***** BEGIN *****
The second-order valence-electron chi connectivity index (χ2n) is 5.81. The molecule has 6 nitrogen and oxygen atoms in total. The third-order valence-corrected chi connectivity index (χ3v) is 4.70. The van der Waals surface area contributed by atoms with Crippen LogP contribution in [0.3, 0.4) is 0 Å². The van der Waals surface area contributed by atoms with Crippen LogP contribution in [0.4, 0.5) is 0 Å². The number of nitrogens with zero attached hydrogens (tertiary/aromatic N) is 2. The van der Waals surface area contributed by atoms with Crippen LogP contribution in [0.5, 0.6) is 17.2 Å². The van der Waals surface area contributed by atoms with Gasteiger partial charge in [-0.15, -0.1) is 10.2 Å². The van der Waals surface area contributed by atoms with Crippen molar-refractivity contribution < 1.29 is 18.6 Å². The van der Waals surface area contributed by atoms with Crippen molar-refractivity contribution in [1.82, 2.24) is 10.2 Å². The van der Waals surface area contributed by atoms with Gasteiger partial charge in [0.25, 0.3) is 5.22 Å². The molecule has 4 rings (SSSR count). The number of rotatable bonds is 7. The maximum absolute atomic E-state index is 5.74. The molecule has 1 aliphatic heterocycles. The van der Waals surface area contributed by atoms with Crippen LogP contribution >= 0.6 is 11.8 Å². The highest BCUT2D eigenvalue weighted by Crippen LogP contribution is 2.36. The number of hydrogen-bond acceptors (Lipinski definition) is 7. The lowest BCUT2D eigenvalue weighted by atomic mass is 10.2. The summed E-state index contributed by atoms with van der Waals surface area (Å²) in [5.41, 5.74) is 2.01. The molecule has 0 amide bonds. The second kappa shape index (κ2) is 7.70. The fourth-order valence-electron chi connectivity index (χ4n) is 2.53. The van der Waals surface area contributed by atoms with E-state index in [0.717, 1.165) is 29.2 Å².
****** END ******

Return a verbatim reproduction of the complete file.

The second-order valence-electron chi connectivity index (χ2n) is 5.81. The molecule has 6 nitrogen and oxygen atoms in total. The third-order valence-corrected chi connectivity index (χ3v) is 4.70. The van der Waals surface area contributed by atoms with Crippen LogP contribution in [0.3, 0.4) is 0 Å². The van der Waals surface area contributed by atoms with Crippen LogP contribution in [0.4, 0.5) is 0 Å². The number of nitrogens with zero attached hydrogens (tertiary/aromatic N) is 2. The van der Waals surface area contributed by atoms with Crippen LogP contribution in [0.5, 0.6) is 17.2 Å². The van der Waals surface area contributed by atoms with Gasteiger partial charge in [-0.15, -0.1) is 10.2 Å². The van der Waals surface area contributed by atoms with Crippen molar-refractivity contribution < 1.29 is 18.6 Å². The van der Waals surface area contributed by atoms with Crippen molar-refractivity contribution in [1.82, 2.24) is 10.2 Å². The van der Waals surface area contributed by atoms with Gasteiger partial charge in [0.25, 0.3) is 5.22 Å². The molecule has 4 rings (SSSR count). The number of rotatable bonds is 7. The maximum absolute atomic E-state index is 5.74. The molecule has 1 aliphatic heterocycles. The van der Waals surface area contributed by atoms with Crippen LogP contribution >= 0.6 is 11.8 Å². The highest BCUT2D eigenvalue weighted by Crippen LogP contribution is 2.36. The number of hydrogen-bond acceptors (Lipinski definition) is 7. The lowest BCUT2D eigenvalue weighted by atomic mass is 10.2. The summed E-state index contributed by atoms with van der Waals surface area (Å²) in [5.41, 5.74) is 2.01. The molecule has 0 amide bonds. The second kappa shape index (κ2) is 7.70. The fourth-order valence-electron chi connectivity index (χ4n) is 2.53. The van der Waals surface area contributed by atoms with E-state index in [0.717, 1.165) is 29.2 Å².